Jindal’s Opposition to Health Care Exchanges Fuels Debate Among Conservatives
Some Republicans fear greater intrusion in the absence of state initiatives
By refusing to set up a health care insurance exchange system that could be used to advance ObamaCare regulations, Gov. Bobby Jindal has cut a path that other state officials should follow, argue analysts with the Cato Institute. However, other leading figures within Gov. Jindal’s own Republican Party remain divided on this question.
Governors Rick Scott (R-Fla.), Scott Parnell (R-Alaska), Susana Martinez (R-N.M.) and Rick Perry (R-Texas) have all expressed opposition to an exchange system in their states. But Gov. CL “Butch” Otter of Idaho, Rep. Bill Cassidy (R-La.), and other GOP officials, disagree. They view the exchange system as a viable tool for advancing patient-centered, market-friendly health care reforms that can lower costs and expand consumer choice.
Earlier this month, the U.S. Department of Health and Human Services (HHS) released a set of proposed rules that “set minimum standards” for the exchanges. But the suggested guidelines are so incomplete and uncertain that states cannot make an informed decision on whether they should participate, said Bruce Greenstein, Louisiana’s secretary for the Department of Health and Hospitals (DHH). Greenstein supports Gov. Jindal in his decision to remain outside of the exchange system.
“This is very good policy on the part of Gov. Jindal for today, and tomorrow it will be seen by the rest of the market as very forward thinking, and very savvy in terms of the way we move forward and protect the market of health insurance in Louisiana; we need to be able to access high quality insurance products at a good cost,” Greenstein said. “We continue to be very prudent in our approach.”
However, Cassidy, who is a medical doctor and a vocal opponent of the federal health care law, said in an interview that it may be advantageous for states to put their own “imprimatur” on a health care exchange before federal officials advance new regulations. He cited the Utah system, which is already up and running, as a model for what might work in Louisiana and other states.
“The governor might know something that I don’t,” Cassidy said. “But I think it’s possible to set up a free market exchange system that benefits consumers; that’s the impression I get from our own private insurance agents [in Louisiana] and I think this is a model that can work. There is a robust discussion about exchanges among conservatives going on now. What I see out of Utah has been successful.”
Mike Leavitt, the former Republican governor of Utah, recently told the Republican Governors Association (RGA) that states would only further empower federal officials if they avoid setting up exchanges. Leavitt also served as the federal HHS secretary under President George W. Bush.
Leavitt now serves as an advisor to Massachusetts Gov. Mitt Romney, who is seeking the Republican nomination for president and is widely viewed as the front runner. Cassidy, and other conservatives figures have been critical of the exchange system that was set up under Romney’s watch because, they argue, it closely correlates with ObamaCare.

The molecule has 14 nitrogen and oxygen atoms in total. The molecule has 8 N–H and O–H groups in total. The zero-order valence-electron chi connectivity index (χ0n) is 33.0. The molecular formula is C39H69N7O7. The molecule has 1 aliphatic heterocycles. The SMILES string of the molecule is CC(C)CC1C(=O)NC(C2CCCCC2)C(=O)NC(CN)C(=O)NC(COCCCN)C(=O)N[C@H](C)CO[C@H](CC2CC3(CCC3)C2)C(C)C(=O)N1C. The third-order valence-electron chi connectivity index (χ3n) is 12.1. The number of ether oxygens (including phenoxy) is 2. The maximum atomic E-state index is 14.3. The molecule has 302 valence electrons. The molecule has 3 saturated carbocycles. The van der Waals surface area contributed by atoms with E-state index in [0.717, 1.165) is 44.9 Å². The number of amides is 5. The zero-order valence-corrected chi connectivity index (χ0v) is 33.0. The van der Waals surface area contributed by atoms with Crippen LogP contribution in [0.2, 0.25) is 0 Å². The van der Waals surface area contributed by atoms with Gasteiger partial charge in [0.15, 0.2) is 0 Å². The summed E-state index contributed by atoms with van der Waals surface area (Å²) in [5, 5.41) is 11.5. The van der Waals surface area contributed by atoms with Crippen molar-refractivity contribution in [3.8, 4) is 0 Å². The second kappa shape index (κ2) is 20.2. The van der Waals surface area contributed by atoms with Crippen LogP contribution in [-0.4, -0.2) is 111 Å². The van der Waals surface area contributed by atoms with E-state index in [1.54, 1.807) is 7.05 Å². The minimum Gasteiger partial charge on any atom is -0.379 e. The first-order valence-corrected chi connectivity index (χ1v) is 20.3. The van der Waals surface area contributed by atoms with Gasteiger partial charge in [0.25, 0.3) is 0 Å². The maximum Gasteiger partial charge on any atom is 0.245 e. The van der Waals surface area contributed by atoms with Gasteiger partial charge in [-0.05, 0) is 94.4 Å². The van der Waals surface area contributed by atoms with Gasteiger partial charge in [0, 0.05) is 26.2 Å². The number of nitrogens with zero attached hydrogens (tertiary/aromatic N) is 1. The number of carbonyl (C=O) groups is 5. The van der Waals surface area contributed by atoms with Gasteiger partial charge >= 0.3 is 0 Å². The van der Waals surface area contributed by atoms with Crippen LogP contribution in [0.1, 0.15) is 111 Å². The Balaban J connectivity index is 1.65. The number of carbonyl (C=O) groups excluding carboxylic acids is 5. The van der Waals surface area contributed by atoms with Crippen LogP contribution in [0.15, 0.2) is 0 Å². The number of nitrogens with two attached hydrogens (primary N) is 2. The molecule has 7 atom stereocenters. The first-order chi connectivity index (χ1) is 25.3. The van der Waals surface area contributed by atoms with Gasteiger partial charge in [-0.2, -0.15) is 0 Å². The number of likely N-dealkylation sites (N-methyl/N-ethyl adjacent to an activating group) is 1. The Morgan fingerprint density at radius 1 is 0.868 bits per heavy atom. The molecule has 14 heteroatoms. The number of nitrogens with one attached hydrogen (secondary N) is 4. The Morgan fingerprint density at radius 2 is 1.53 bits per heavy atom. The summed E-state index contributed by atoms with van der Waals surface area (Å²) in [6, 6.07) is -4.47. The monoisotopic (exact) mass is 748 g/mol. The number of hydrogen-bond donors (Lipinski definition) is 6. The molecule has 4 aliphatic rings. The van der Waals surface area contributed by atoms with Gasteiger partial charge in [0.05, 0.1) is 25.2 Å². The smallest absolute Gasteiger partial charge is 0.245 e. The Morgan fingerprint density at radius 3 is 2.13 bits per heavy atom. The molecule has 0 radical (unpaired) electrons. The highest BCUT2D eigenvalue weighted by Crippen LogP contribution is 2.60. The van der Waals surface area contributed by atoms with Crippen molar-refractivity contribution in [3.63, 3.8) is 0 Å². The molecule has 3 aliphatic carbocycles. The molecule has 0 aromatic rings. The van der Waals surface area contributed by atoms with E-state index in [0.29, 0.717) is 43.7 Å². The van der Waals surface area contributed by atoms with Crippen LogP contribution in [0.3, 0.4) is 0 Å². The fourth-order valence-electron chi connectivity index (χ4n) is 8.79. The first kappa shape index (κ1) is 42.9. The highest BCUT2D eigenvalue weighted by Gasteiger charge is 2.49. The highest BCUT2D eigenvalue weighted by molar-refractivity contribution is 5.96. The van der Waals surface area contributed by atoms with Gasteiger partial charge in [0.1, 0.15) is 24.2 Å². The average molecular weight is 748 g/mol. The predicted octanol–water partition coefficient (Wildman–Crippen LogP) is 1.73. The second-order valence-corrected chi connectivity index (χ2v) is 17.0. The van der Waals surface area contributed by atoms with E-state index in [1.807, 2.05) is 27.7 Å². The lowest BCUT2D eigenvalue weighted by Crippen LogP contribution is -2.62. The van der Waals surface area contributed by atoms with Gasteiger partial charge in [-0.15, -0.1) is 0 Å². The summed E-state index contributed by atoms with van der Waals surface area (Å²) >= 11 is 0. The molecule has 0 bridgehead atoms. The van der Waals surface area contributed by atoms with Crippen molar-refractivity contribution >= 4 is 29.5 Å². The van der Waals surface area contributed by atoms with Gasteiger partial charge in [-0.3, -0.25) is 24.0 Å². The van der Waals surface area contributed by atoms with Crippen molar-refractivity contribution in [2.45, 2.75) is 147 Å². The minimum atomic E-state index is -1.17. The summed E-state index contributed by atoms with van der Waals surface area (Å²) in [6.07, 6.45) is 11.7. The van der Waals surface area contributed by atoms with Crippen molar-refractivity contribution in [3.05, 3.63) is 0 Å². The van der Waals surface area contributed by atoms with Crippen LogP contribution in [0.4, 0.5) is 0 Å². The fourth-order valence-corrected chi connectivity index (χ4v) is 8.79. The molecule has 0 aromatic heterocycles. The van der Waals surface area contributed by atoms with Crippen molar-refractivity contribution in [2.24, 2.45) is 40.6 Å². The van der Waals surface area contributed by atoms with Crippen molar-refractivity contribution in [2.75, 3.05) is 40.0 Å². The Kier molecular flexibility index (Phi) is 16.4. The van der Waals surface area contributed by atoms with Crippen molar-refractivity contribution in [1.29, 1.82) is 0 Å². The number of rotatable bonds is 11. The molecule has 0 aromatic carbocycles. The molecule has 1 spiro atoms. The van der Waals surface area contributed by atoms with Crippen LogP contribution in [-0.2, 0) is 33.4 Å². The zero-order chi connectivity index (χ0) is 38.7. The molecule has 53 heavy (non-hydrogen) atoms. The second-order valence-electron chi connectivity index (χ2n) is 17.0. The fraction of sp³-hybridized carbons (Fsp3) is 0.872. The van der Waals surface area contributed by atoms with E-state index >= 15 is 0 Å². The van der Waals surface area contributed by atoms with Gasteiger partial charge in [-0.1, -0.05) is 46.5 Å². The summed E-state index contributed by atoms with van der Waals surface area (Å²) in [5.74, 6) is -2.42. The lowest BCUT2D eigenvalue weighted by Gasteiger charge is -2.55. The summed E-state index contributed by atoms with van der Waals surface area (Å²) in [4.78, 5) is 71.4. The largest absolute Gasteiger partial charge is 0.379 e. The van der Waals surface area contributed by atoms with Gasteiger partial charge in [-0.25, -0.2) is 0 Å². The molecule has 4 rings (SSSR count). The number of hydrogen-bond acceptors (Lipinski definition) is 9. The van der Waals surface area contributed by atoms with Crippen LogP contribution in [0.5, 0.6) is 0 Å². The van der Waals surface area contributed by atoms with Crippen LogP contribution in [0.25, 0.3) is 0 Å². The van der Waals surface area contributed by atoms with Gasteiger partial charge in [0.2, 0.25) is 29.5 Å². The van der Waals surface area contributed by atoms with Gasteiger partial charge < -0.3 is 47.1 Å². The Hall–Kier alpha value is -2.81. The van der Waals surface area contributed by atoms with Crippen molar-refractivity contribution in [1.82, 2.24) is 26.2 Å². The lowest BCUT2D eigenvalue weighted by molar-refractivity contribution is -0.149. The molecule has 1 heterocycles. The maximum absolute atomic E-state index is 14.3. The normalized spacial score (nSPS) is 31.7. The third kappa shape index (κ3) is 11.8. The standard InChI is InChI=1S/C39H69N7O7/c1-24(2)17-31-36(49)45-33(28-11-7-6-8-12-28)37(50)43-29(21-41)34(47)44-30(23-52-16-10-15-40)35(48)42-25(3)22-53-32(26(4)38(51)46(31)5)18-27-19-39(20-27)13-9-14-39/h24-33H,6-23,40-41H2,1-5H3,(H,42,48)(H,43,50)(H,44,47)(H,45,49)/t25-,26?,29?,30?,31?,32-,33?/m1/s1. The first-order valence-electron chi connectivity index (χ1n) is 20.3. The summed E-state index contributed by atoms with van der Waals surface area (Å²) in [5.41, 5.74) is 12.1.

Gov. Otter in Idaho sees no contradiction between supporting the exchanges and opposing ObamaCare. States are more likely to succumb to federal regulations, if they do not take the lead in setting up exchanges that can be tailored to fit local needs, Otter has said in media interviews.
Edmund Haislmaier, a senior research fellow with the Heritage Foundation, shares this assessment. Although it may be “politically appealing” to resist setting up the exchanges, this decision could open the way for greater federal interference, in his view.
“The best strategy for state lawmakers is to adopt their own reforms—separate from, and independent of, ObamaCare’s exchange design,” Haislmaier wrote in a policy paper. “State policymakers should then consider augmenting their “counter reform” initiatives with defensive measures designed to minimize federal interference, while the ultimate fate of ObamaCare is debated in Congress and litigated in federal courts. Taking such an approach will give state lawmakers a strategy that has both offensive and defensive components.”
The exchange design included as part of the federal legislation, formally titled the Patient Protection and Affordable Care Act (PPACA), is a “perversion of the core concept” of what is an otherwise a sound approach to health care, Haislmaier has argued. State lawmakers can use exchanges to implement market reforms independent of the federal law, he wrote.
But Michael Cannon, a health care scholar with the Cato Institute, has been sharply critical of this approach. Republican governors who are inclined to set up the exchanges, despite their stated opposition to ObamaCare, should reconsider their position, he has said.
In an opinion piece, he advises Virginia’s Republican Gov. Bob McDonnell, to remain mindful of Thomas Jefferson’s warning that goes back over 200 years: “The natural progress of things is for liberty to yield, and government to gain ground,” Jefferson said.
McDonnell has set up a commission to study whether the federal health law should be implemented, even though he sees it as unconstitutional.
“Creating any sort of exchange is unnecessary, wasteful and counterproductive,” Cannon wrote. “If the Supreme Court overturns ObamaCare, any money Virginia spends creating an exchange would be wasted.”